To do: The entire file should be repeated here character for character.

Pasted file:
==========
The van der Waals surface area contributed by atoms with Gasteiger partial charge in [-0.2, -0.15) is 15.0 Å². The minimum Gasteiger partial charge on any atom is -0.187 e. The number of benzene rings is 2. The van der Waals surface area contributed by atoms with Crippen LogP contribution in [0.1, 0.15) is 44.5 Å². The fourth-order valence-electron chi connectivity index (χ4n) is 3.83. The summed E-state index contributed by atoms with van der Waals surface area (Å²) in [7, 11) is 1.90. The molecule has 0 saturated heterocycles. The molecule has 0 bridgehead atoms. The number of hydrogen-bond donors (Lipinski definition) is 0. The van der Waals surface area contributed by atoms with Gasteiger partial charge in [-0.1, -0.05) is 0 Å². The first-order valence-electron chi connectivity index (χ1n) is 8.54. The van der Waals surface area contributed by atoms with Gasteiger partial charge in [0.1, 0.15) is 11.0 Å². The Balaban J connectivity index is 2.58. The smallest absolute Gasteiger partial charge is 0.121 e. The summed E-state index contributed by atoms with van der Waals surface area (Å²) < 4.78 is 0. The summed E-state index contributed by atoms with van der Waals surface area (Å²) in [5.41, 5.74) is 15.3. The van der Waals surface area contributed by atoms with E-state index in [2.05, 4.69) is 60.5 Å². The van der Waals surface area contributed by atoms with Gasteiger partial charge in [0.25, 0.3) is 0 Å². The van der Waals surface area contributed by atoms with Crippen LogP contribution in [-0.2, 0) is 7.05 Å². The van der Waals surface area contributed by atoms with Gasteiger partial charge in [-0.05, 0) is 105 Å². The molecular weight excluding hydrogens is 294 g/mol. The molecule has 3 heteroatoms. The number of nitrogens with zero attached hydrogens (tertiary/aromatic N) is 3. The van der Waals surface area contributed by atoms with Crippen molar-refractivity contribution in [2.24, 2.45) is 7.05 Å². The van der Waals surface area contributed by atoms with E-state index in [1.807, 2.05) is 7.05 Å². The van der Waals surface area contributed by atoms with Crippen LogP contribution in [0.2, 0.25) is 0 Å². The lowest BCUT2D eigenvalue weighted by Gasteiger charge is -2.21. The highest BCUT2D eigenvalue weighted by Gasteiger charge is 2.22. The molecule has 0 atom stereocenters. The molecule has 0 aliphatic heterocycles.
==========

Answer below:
The van der Waals surface area contributed by atoms with Gasteiger partial charge in [-0.2, -0.15) is 15.0 Å². The minimum Gasteiger partial charge on any atom is -0.187 e. The number of benzene rings is 2. The van der Waals surface area contributed by atoms with Crippen LogP contribution in [0.1, 0.15) is 44.5 Å². The fourth-order valence-electron chi connectivity index (χ4n) is 3.83. The summed E-state index contributed by atoms with van der Waals surface area (Å²) in [7, 11) is 1.90. The molecule has 0 saturated heterocycles. The molecule has 0 bridgehead atoms. The number of hydrogen-bond donors (Lipinski definition) is 0. The van der Waals surface area contributed by atoms with Gasteiger partial charge in [-0.1, -0.05) is 0 Å². The first-order valence-electron chi connectivity index (χ1n) is 8.54. The van der Waals surface area contributed by atoms with Gasteiger partial charge in [0.1, 0.15) is 11.0 Å². The Balaban J connectivity index is 2.58. The smallest absolute Gasteiger partial charge is 0.121 e. The summed E-state index contributed by atoms with van der Waals surface area (Å²) < 4.78 is 0. The summed E-state index contributed by atoms with van der Waals surface area (Å²) in [5.41, 5.74) is 15.3. The van der Waals surface area contributed by atoms with E-state index in [2.05, 4.69) is 60.5 Å². The van der Waals surface area contributed by atoms with Gasteiger partial charge in [0.25, 0.3) is 0 Å². The van der Waals surface area contributed by atoms with Crippen LogP contribution in [-0.2, 0) is 7.05 Å². The van der Waals surface area contributed by atoms with Gasteiger partial charge in [-0.05, 0) is 105 Å². The molecular weight excluding hydrogens is 294 g/mol. The molecule has 3 heteroatoms. The number of nitrogens with zero attached hydrogens (tertiary/aromatic N) is 3. The van der Waals surface area contributed by atoms with Crippen molar-refractivity contribution in [2.24, 2.45) is 7.05 Å². The van der Waals surface area contributed by atoms with E-state index in [1.807, 2.05) is 7.05 Å². The van der Waals surface area contributed by atoms with Crippen LogP contribution in [0.2, 0.25) is 0 Å². The lowest BCUT2D eigenvalue weighted by Gasteiger charge is -2.21. The highest BCUT2D eigenvalue weighted by Gasteiger charge is 2.22. The molecule has 0 atom stereocenters. The molecule has 0 aliphatic heterocycles.